Feeds

Doomed from the start: considering development risk

Hell for a developer is ...

The essential guide to IT transformation

Comment "Hell" for a developer is working on a project that is doomed to failure from the start. No matter how ill-conceived the business case and unreasonable the external constraints, the hapless developer still has a good chance of collecting the blame. And even if he escapes the massacre of the innocents (following on from the promotion of the guilty), the odour of failure clings to all involved.

But even worse is the feeling of working hard and professionally on something that is ultimately pointless. Why this train of thought should have led me onto a consideration of the NHS (National Health Service) National Programme for IT (NPfIT; see also NHS CfH; Connecting for Health is the DH agency responsible for delivery of NPfIT) I'm not sure, but this project does seem to exemplify one with high scores in all the risk categories I'd review before starting a project:

• It's a very large project, and the Government's record with large projects certainly isn't better than anyone else's.

• It involves massive changes to existing systems.

• It cuts across organisational boundaries (hospitals and GP surgeries, and uses outsourced services).

• It has legal/regulatory issues - doctors are responsible for the governance of patient records, and the Data Protection Act applies to much of the information.

• It is a highly visible project, raising considerable press interest.

• Top management (in this case, probably even our Prime Minister) is taking a lively and, possibly, ill-informed interest.

• It has safety-critical aspects.

• Resources are limited and, in theory, tightly controlled.

• It involves new technologies.

• Few of those involved can have much experience with similar projects - US healthcare is very different and the NHS is an unusually large operation, even in a global context.

An important first stage in any project is risk assessment, looking not only at project risk (the risk of the project failing) but also the operational and business risks the project will have to address (often, and somewhat misleadingly, called "non-functional requirements". Far better to embark on a high risk project with your eyes open, and some risk mitigation strategies and contingency plans, than with the "positive attitude" (aka hysterical optimism) so beloved of many of my past employers.

So, are there unconsidered risks with the NPfIT NHS project? Well, as I write this it looks as if there may have been, as a written answer in Parliament has disclosed that only £234 million (of the £6.2bn estimated for the project), under 5 per cent of the contracts outstanding, has been paid by CfH over 2 years in. This implies that the project as a whole may be slipping, and may introduce further risk, if suppliers aren't being paid enough to service their contracts properly.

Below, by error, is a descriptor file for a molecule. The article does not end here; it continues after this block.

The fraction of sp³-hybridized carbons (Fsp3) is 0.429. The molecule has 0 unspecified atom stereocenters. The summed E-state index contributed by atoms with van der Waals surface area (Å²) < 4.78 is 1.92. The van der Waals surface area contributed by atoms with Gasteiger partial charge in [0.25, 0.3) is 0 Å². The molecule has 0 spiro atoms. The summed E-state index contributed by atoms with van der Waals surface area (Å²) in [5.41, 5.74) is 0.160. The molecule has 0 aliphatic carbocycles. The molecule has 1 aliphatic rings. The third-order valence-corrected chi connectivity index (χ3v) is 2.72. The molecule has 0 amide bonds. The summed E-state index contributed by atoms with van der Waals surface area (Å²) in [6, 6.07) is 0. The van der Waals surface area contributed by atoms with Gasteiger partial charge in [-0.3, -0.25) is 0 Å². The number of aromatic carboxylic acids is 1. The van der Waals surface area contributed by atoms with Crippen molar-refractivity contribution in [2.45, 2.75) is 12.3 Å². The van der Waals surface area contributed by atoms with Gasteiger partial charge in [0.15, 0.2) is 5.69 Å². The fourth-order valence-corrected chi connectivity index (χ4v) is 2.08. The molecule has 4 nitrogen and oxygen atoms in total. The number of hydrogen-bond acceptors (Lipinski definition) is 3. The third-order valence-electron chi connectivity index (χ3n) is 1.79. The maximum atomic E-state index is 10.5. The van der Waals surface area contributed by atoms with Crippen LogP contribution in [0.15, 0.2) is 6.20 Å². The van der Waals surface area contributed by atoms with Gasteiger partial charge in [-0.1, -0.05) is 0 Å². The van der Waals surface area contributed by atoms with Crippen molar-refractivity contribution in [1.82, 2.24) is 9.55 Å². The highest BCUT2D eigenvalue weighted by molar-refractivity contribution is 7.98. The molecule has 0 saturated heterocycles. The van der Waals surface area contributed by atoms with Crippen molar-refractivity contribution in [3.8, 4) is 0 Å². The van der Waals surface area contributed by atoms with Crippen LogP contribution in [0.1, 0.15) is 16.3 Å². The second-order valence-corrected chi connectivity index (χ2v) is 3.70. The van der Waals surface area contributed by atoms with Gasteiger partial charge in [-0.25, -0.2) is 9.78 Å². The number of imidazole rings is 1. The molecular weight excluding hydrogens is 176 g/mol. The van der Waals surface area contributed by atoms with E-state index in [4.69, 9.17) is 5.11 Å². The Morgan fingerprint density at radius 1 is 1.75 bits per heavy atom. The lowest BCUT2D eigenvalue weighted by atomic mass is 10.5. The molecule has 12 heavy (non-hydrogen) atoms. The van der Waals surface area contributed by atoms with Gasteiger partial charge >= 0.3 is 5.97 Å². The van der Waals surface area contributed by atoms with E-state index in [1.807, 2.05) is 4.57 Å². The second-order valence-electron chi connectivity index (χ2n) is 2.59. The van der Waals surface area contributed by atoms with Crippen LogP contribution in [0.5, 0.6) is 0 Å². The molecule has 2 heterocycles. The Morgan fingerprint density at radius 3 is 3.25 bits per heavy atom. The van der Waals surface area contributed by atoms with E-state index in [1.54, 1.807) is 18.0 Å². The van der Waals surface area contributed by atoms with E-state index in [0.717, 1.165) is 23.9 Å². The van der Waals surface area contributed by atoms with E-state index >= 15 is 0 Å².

Moreover, the installation of the new technologies is not proceeding as smoothly as one would like, I read, with service reliability and availability problems plaguing connections to the NHS spine over Christmas and the New Year. However, as CfH says, "The upgrade release to the NHS Care Record Service over the weekend of December 17 and 18, 2005, was the largest and most complex to date." But should that really mean that we must expect problems?

Secure remote control for conventional and virtual desktops

More from The Register

next story
Apple promises to lift Curse of the Drained iPhone 5 Battery
Have you tried turning it off and...? Never mind, here's a replacement
Mozilla's 'Tiles' ads debut in new Firefox nightlies
You can try turning them off and on again
Linux turns 23 and Linus Torvalds celebrates as only he can
No, not with swearing, but by controlling the release cycle
Scratched PC-dispatch patch patched, hatched in batch rematch
Windows security update fixed after triggering blue screens (and screams) of death
This is how I set about making a fortune with my own startup
Would you leave your well-paid job to chase your dream?
prev story

Whitepapers

Endpoint data privacy in the cloud is easier than you think
Innovations in encryption and storage resolve issues of data privacy and key requirements for companies to look for in a solution.
Implementing global e-invoicing with guaranteed legal certainty
Explaining the role local tax compliance plays in successful supply chain management and e-business and how leading global brands are addressing this.
Advanced data protection for your virtualized environments
Find a natural fit for optimizing protection for the often resource-constrained data protection process found in virtual environments.
Boost IT visibility and business value
How building a great service catalog relieves pressure points and demonstrates the value of IT service management.
Next gen security for virtualised datacentres
Legacy security solutions are inefficient due to the architectural differences between physical and virtual environments.